Finding books, studies or other information on the perspective that suburban living is good—other than the vast majority of people who, since Roman times, vote with their feet and choose to live there instead of inner cities—is difficult as it conflicts with the normative urban planning narrative, but over the years I’ve been studying the issue in relation to my work at ARPPS, I’ve come up a few good ones, all of which are incorporated in our research report: The American River Parkway’s Suburban Setting: The Sacramento Dream,A Vision & Policy Primer from the American River Parkway Preservation Society, April 9, 2012
Here is a sampling.
Cox. W. (2012, April 7). California declares war against suburbia. Wall Street Journal.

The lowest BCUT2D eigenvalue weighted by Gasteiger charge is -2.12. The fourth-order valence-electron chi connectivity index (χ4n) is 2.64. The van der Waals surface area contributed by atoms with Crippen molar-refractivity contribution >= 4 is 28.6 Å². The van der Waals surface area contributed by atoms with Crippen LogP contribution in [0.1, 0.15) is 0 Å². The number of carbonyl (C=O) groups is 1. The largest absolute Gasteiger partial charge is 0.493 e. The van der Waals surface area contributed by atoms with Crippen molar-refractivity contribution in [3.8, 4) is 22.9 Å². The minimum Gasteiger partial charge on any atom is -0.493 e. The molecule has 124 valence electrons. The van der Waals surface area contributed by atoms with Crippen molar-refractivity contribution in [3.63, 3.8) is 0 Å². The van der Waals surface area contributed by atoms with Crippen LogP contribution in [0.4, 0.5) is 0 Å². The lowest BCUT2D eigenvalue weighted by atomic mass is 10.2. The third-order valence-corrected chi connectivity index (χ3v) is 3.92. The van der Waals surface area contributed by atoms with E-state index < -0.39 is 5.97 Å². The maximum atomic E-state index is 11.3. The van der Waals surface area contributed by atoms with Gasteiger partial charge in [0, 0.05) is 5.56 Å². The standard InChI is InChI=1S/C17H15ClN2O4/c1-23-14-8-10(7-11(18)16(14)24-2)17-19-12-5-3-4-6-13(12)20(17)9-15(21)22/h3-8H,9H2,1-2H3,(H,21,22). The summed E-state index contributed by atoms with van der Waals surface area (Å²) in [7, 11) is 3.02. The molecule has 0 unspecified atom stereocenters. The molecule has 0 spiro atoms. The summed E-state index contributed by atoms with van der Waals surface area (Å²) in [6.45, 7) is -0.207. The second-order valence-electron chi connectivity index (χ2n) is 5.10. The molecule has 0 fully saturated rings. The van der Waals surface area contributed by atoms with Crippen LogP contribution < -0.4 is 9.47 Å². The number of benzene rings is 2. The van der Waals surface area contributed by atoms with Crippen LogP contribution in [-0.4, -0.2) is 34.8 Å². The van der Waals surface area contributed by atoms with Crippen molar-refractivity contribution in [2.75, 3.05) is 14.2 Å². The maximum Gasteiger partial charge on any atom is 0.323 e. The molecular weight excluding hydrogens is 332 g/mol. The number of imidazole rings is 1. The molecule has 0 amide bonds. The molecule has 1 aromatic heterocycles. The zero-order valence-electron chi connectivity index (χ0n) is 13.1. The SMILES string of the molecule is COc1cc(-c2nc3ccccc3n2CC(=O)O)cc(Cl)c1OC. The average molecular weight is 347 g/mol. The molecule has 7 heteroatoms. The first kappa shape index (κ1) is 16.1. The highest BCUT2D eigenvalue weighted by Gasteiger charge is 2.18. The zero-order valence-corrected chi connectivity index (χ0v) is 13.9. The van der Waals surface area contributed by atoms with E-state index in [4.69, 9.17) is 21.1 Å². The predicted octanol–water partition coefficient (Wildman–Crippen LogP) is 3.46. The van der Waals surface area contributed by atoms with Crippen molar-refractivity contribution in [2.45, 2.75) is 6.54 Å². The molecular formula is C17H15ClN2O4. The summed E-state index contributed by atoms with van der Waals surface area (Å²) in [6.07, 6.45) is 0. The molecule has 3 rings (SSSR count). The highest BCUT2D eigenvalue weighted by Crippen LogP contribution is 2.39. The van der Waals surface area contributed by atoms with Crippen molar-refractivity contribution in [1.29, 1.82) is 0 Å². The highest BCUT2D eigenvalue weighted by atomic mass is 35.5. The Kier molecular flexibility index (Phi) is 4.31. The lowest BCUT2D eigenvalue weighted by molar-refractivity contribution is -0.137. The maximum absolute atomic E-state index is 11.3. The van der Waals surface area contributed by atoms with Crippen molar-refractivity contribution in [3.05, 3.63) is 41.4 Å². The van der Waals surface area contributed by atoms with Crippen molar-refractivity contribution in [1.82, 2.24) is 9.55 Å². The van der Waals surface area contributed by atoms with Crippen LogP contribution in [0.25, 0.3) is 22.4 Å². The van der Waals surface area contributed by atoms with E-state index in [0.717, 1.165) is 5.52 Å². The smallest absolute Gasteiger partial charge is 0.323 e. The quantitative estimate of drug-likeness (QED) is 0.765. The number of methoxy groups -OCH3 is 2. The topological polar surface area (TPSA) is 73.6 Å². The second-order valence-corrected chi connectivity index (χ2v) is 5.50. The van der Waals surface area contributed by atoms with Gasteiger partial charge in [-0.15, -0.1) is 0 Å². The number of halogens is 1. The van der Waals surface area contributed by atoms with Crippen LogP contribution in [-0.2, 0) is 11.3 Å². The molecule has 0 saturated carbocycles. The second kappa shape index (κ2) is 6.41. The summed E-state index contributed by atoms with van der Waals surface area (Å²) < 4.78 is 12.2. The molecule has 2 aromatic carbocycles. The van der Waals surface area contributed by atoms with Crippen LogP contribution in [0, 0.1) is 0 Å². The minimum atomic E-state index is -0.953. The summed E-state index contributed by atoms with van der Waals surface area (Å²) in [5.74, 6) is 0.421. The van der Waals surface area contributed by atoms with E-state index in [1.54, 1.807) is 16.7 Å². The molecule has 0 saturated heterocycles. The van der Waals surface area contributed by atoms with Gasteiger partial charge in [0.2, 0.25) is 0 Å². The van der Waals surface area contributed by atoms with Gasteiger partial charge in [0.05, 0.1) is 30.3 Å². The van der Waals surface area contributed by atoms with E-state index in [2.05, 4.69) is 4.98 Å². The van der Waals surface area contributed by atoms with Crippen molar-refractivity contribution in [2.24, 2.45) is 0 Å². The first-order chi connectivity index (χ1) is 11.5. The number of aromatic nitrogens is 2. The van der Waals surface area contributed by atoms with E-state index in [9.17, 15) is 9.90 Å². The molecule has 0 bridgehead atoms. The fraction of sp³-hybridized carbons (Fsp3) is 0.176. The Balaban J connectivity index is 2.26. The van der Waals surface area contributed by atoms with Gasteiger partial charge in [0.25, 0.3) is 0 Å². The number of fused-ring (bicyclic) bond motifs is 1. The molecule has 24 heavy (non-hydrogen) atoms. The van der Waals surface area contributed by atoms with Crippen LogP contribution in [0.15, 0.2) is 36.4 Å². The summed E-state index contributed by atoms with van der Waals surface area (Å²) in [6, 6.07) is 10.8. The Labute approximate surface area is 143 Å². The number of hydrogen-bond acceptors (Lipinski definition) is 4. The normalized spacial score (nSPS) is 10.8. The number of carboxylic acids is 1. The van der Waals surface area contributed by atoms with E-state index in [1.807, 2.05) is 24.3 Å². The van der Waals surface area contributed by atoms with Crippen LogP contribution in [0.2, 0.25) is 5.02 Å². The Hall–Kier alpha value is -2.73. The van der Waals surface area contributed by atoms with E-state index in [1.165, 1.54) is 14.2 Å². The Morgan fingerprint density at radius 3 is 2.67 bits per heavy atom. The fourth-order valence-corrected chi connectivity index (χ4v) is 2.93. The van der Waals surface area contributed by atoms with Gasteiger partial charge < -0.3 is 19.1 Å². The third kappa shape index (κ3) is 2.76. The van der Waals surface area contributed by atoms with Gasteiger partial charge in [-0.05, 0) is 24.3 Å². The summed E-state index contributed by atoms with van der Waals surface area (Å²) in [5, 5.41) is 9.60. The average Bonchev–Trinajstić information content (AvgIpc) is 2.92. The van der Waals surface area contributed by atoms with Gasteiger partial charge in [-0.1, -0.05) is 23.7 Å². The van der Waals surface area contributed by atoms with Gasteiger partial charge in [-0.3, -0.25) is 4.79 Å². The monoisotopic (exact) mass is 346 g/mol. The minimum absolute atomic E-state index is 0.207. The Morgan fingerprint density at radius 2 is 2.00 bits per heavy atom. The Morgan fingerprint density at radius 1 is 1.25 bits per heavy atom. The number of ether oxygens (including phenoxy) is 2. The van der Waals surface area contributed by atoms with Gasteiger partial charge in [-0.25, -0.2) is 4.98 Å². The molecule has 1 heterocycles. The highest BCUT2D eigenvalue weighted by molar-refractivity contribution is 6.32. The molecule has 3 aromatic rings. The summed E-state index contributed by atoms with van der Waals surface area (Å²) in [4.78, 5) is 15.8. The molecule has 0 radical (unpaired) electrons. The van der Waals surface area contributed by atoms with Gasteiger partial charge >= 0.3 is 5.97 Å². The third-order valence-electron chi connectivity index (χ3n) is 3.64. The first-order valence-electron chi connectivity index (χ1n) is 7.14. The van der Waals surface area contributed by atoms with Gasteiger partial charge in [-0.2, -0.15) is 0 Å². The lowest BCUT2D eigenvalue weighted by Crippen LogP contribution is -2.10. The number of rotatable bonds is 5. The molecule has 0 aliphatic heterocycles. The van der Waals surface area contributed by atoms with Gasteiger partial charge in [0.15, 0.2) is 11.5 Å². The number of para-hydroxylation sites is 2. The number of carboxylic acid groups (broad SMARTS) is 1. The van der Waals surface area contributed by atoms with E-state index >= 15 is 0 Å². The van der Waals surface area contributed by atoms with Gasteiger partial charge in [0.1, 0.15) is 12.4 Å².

Kotkin, J. (2005, November). The new suburbanism: A realist’s guide to the American future. Costa Mesa, California, The Planning Center, Available as a PDF Document.
Bogart, W. T. (2006). Don’t call it sprawl: Metropolitan structure in the Twenty-First Century. New York: CambridgeUniversity Press.
Bruegmann, R. (2005). Sprawl: A compact history. Chicago: University of Chicago Press.
Kotkin, J. (2005). The city: A global history. New York: The Modern Library.
Waldie, D. J. (1996). Holy land: A suburban memoir. New York: W. W. Norton & Company.
Waste, R. J. (1998). Independent cities: Rethinking U. S. urban policy. New York: OxfordUniversity Press.
New Geography Website Articles:
Kotkin, J. (2011, July 26). California wages war on single-family homes.
Kotkin, J. (2012, February 29). Don’t bet against the single-family house.
Verdoorn, J. (2012, February 21). Unintended consequences of the neo-traditional city planning model.